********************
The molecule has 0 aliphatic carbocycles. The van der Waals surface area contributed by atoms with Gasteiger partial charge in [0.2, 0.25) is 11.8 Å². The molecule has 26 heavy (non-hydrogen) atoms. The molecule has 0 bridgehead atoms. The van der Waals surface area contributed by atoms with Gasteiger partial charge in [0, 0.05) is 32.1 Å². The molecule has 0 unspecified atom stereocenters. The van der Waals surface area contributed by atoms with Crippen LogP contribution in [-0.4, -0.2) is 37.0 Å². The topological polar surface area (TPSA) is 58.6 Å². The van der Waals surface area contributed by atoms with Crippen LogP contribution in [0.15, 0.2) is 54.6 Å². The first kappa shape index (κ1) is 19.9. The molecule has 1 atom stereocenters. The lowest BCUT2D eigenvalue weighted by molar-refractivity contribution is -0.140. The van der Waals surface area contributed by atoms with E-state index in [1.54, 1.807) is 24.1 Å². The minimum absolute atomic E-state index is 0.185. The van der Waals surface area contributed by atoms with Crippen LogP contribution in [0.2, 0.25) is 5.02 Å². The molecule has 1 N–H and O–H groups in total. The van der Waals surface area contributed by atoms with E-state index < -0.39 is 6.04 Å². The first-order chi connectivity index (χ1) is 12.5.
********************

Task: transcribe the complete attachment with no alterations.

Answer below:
The molecule has 0 aliphatic carbocycles. The van der Waals surface area contributed by atoms with Gasteiger partial charge in [0.2, 0.25) is 11.8 Å². The molecule has 26 heavy (non-hydrogen) atoms. The molecule has 0 bridgehead atoms. The van der Waals surface area contributed by atoms with Gasteiger partial charge in [0, 0.05) is 32.1 Å². The molecule has 0 unspecified atom stereocenters. The van der Waals surface area contributed by atoms with Crippen LogP contribution in [-0.4, -0.2) is 37.0 Å². The topological polar surface area (TPSA) is 58.6 Å². The van der Waals surface area contributed by atoms with Crippen LogP contribution in [0.15, 0.2) is 54.6 Å². The first kappa shape index (κ1) is 19.9. The molecule has 1 atom stereocenters. The lowest BCUT2D eigenvalue weighted by molar-refractivity contribution is -0.140. The van der Waals surface area contributed by atoms with E-state index in [1.54, 1.807) is 24.1 Å². The minimum absolute atomic E-state index is 0.185. The van der Waals surface area contributed by atoms with Crippen LogP contribution in [0.2, 0.25) is 5.02 Å². The molecule has 1 N–H and O–H groups in total. The van der Waals surface area contributed by atoms with E-state index < -0.39 is 6.04 Å². The first-order chi connectivity index (χ1) is 12.5.